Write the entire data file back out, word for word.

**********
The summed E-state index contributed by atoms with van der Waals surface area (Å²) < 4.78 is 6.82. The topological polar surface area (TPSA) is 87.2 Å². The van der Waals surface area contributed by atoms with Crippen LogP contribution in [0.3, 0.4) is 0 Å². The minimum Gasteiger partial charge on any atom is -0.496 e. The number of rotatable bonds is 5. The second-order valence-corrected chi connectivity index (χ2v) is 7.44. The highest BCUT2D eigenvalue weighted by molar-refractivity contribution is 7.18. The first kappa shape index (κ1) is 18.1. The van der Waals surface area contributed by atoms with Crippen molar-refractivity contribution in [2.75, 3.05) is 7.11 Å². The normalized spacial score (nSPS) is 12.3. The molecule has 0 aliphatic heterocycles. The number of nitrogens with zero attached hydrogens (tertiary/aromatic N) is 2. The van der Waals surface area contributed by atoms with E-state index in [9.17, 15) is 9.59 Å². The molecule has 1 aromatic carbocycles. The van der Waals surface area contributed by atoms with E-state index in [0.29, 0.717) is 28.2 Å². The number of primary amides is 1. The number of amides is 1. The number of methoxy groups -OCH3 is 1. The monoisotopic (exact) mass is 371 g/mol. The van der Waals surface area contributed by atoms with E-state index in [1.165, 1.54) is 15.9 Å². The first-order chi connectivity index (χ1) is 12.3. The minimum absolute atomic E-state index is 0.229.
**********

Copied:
The summed E-state index contributed by atoms with van der Waals surface area (Å²) < 4.78 is 6.82. The topological polar surface area (TPSA) is 87.2 Å². The van der Waals surface area contributed by atoms with Crippen LogP contribution in [0.3, 0.4) is 0 Å². The minimum Gasteiger partial charge on any atom is -0.496 e. The number of rotatable bonds is 5. The second-order valence-corrected chi connectivity index (χ2v) is 7.44. The highest BCUT2D eigenvalue weighted by molar-refractivity contribution is 7.18. The first kappa shape index (κ1) is 18.1. The van der Waals surface area contributed by atoms with Crippen molar-refractivity contribution in [2.75, 3.05) is 7.11 Å². The normalized spacial score (nSPS) is 12.3. The molecule has 0 aliphatic heterocycles. The number of nitrogens with zero attached hydrogens (tertiary/aromatic N) is 2. The van der Waals surface area contributed by atoms with E-state index in [9.17, 15) is 9.59 Å². The molecule has 1 aromatic carbocycles. The van der Waals surface area contributed by atoms with E-state index in [0.29, 0.717) is 28.2 Å². The number of primary amides is 1. The number of amides is 1. The number of methoxy groups -OCH3 is 1. The monoisotopic (exact) mass is 371 g/mol. The van der Waals surface area contributed by atoms with E-state index in [1.165, 1.54) is 15.9 Å². The first-order chi connectivity index (χ1) is 12.3. The minimum absolute atomic E-state index is 0.229.